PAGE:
Such is the same as seeing the moonlight in a dark lit scene. Our guide told us that the work had originally been brown, but had darkened throughout the years. That’s often the case when you experiment. But to me brown would have been all wrong for the painting. It’s the blackness, almost shadows, that strikes a haunting balance with the reflection and shading of green and whitish yellow. I imagined this a quiet moment for the artist, one that would have been shared with no one but himself. I felt like a cheat stealing this moment from him.
Not surprisingly, the guide mentioned that Blakelock painted this around the turn of the 20th century and that he had spent the last decades of his life in a mental asylum. This fact pained me to hear. Having bipolar disorder and been hospitalized many times I knew the fear all too well that one day I could end up roaming the halls of sterile hallways and rooms, robbed of agency and freedom that being alive entails. I’d rather end up homeless than locked away in an institution. I wondered what madness he suffered from, and how his work would have been a salvation, or perhaps a source of torment. This exact piece had in fact sold for half of what he initially seeked for it, no doubt a source of resentment. Fittingly enough, when Edward Drummond Libbey (founder of the museum) purchased this piece, it was the highest sum paid for a work of an living American artist. How bittersweet that must have been for a man locked out of his mind.
Look closely at this work entitled groundspeed, (Rose Petal) #17 by Rosemary Laing and you might think it is another painting, albeit slightly more realistic. I could tell it was a photograph from afar, but Suzanne and Martha were surprised when they discovered it was in fact not painted. There’s a subtle trick at play here. Look at the reflection of the sun against the bark of trees and you no doubt can see the realism of the photography. But slightly below this is a lush animated ground with obviously artificial flowers. They appear to almost have been airbrushed onto the image in post production. Hence the confusion over whether it has been altered in some way.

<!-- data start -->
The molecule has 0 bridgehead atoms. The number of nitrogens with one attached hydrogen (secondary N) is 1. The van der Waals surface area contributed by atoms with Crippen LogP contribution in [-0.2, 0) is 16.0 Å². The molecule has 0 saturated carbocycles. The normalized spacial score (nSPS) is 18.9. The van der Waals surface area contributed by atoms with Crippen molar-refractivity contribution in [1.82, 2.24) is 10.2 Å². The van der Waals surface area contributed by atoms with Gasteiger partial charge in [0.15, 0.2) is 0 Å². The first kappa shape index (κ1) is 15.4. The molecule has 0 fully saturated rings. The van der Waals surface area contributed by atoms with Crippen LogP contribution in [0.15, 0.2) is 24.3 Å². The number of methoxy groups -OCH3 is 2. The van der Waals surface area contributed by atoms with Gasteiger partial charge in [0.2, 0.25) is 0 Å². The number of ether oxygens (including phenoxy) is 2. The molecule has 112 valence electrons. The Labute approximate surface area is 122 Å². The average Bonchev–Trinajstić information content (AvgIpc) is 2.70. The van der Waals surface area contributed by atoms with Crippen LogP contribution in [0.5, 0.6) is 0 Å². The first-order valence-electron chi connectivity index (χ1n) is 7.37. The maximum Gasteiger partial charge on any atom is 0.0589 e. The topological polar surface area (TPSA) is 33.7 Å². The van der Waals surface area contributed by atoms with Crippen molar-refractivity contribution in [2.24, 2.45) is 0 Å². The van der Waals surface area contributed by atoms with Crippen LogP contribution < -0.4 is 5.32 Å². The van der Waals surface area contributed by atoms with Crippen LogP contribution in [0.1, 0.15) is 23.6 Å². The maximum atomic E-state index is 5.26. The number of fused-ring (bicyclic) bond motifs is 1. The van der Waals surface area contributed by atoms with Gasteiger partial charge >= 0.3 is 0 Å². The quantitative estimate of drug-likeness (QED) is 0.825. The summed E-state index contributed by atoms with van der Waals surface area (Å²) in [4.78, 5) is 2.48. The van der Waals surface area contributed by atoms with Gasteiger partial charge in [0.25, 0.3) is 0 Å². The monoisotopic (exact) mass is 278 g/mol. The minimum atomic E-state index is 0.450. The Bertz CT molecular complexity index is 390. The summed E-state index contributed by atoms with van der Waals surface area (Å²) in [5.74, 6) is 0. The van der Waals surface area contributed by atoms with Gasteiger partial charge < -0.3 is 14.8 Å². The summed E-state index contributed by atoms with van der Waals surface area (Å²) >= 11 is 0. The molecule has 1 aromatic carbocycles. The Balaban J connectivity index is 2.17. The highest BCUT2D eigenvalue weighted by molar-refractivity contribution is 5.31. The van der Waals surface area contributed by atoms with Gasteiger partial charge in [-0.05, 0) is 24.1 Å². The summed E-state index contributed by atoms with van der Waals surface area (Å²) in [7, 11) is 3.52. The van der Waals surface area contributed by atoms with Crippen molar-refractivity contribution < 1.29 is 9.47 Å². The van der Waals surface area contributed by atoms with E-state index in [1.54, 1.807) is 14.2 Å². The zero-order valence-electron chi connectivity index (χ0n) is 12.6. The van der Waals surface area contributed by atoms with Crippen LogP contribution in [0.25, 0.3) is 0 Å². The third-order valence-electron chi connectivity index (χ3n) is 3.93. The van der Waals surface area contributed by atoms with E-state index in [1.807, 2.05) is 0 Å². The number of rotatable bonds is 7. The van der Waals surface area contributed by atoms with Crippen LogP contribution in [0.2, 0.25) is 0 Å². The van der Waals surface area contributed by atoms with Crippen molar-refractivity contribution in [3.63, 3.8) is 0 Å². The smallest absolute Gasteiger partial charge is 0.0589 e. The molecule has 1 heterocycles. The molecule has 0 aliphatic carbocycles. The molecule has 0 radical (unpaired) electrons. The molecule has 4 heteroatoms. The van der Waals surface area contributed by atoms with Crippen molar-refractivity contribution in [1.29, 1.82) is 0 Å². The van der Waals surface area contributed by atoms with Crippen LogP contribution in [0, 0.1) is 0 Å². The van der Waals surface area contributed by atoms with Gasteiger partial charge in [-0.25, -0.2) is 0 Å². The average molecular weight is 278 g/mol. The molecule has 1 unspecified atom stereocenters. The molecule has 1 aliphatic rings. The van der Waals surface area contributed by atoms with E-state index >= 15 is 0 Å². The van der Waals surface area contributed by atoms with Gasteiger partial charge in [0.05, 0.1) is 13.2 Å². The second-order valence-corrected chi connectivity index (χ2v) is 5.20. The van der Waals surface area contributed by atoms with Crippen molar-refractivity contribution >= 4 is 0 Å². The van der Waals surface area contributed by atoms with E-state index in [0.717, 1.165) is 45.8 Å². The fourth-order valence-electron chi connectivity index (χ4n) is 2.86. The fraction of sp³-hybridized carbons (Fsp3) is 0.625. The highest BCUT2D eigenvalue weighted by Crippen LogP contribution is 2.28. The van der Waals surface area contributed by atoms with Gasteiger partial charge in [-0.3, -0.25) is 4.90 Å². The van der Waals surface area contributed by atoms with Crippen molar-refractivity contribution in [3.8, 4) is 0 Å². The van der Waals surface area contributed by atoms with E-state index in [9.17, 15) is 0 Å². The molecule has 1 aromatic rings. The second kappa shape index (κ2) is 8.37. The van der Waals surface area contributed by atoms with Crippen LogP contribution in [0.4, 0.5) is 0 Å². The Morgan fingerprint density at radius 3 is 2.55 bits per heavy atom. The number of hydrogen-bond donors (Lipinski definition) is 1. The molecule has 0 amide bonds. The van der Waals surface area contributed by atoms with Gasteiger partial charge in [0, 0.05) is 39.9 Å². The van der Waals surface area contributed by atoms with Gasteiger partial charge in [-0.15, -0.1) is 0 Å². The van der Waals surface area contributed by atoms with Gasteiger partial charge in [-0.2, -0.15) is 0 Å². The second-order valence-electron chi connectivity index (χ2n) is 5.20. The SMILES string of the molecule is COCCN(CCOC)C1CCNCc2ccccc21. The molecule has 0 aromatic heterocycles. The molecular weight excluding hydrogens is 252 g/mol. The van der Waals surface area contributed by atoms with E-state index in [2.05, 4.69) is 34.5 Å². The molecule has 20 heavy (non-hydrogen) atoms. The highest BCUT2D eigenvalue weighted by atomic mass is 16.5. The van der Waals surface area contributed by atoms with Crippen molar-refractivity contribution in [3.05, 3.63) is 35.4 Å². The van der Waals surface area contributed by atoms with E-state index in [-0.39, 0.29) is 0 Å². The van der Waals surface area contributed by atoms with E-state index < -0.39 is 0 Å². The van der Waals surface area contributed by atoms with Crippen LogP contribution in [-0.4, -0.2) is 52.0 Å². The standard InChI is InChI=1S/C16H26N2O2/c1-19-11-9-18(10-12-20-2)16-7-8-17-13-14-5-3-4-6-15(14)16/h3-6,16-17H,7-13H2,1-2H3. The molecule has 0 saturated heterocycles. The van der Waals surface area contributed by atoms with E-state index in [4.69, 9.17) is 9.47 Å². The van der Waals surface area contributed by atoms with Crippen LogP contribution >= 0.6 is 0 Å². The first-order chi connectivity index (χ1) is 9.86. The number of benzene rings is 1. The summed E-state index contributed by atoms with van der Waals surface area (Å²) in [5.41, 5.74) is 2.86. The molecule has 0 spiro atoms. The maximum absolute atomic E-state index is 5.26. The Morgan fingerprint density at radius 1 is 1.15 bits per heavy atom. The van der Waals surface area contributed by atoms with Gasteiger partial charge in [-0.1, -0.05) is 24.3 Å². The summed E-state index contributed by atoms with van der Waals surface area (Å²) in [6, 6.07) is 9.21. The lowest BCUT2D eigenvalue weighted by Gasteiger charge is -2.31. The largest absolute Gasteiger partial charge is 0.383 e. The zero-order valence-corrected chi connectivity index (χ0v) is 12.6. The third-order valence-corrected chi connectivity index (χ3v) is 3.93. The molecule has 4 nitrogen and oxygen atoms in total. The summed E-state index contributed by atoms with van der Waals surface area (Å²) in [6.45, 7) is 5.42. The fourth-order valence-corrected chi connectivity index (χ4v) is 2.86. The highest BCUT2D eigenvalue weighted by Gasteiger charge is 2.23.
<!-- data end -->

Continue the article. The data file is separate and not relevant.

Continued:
As it would turn out, though, our guide told us that in fact it was carpeting carefully laid on the ground and that this photograph itself had never been altered. That impressed us, though I wasn’t quite convinced of the message of the set-up.
We were told that the point of injecting the carpet into the natural wild was to represent the intrusion of man into nature, and how we destruct the balance of life. It felt pretentious to me, and I remarked that I would need to see more of the photographs in this series it was a part of to really see what Laing was after.
Jay then remarked at how the photograph had been taken in Australia, and that these woods were not typical of the local flora. He felt this itself was an intrusion on what should have been a more typical representation. Jay also added that he himself had lived in Australia, and that this seemed at odds with the Aborigines and their ties to the land, almost as if creating such an artificial and false depiction of Australia was an insult to the land. It was an interesting thought, and one that would prove to have some validation.
Laing, as our guide explained, had in fact created this series of photographs in response to Australia’s refusal to apologize to the indigenous population over their crimes against them. Hearing Jay’s interpretation and this fact obliterated my disdain over the “supposed” message of the work.
We stood amidst a group of college graduates, tucked away in a separate building from the main museum. The small room was packed with art and bodies, and Jay, Suzanne, and I had retreated to a small hallway jutting out of the main room. We all hovered over plates we were holding, munching on a spinach pies and chickpea salad and hummus. Jay and Suzanne had the pleasure of devouring grape leaves as well, but I had refrained because they had beef in them. Being a vegetarian can suck at times, but if I had to eat free food, Mediterranean was the ideal variety.
None of us actually new any of the students the party was being held for. Jay explained that he had only met a woman who was preparing for the event hours before. I wasn’t particularly caring for the whole event, especially since there was no way to get close to the art without bumping shoulders with somebody. Jay, however, was ecstatic to be there.